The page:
Comes on over a period of 12 – 36 hours. Prodromes can happen – facial numbness, altered taste, or pain around the ear. Initially progressive, but progression should have halted by 3/52 and if it continues to progress after that time think possible SOL. Recovery takes place over about 3 – 6 months.
The facial nerve carries taste fibres from the anterior two-thirds of the tongue and fibres to the tear glands, and controls the staepedius muscle. Symptoms can therefore include:
- Dry eye or excessive tearing
- Altered taste sensation
- Increased sensitivity to loud noise
- Ear pain
Check for other neurological signs, the presence of which excludes Bell’s palsy. Also check for shingles in the external auditory meatus and the mouth – Ramsay Hunt syndrome. If detected, discuss with ENT whether to treat with antivirals +/- steroids. Check BP and blood glucose – hypertension & diabetes can cause facial palsy.
Remember that sparing of the forehead suggests upper motor neurone lesion rather than Bell’s.
- Drops during the day
- Regularly close eyelid manually during the day
- Lacri-lube and eye pad at night
- Wear glasses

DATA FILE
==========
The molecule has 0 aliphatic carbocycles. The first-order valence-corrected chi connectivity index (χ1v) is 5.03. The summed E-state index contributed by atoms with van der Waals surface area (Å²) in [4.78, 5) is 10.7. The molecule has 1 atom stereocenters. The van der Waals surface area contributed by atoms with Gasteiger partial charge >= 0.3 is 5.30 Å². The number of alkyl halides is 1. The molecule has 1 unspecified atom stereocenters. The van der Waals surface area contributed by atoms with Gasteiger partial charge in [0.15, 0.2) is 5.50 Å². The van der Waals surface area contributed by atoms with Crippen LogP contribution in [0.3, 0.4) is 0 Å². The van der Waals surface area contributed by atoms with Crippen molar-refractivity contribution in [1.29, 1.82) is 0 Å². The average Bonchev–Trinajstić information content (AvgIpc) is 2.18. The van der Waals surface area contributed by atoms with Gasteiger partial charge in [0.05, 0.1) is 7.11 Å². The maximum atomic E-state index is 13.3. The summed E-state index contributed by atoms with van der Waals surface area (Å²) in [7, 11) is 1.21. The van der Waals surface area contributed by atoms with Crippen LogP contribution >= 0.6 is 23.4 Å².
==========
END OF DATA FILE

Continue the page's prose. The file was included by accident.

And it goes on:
Refer to ophthalmology if concerns about eye care.
No clear evidence as to optimum steroid dose – most common recommendation is for 60 – 80 mg Prednisolone od for 7/7. Unclear whether it’s better to stop or do gradual reduction after that. There is in fact borderline evidence for antivirals from meta-analysis – aciclovir 400 mg 5 x daily for ten days or valaciclovir 1 g tds for one week. However, if renal function is poor these should be avoided as can precipitate decline in renal function.
Review at 3/52 to check starting to recover and 6/12 to check recovered.
- Atypical presentation/doubt over diagnosis
- Progressive after 3/52
- Not resolved at 6/12
- Occurs in pregnancy.
Options if doesn’t fully recover:
- Facial physio
- Tarsorraphy to improve eye closure if needed (gold weight placed in eyelid)
- Plastic surgery to improve appearance
(From BMJ learning module)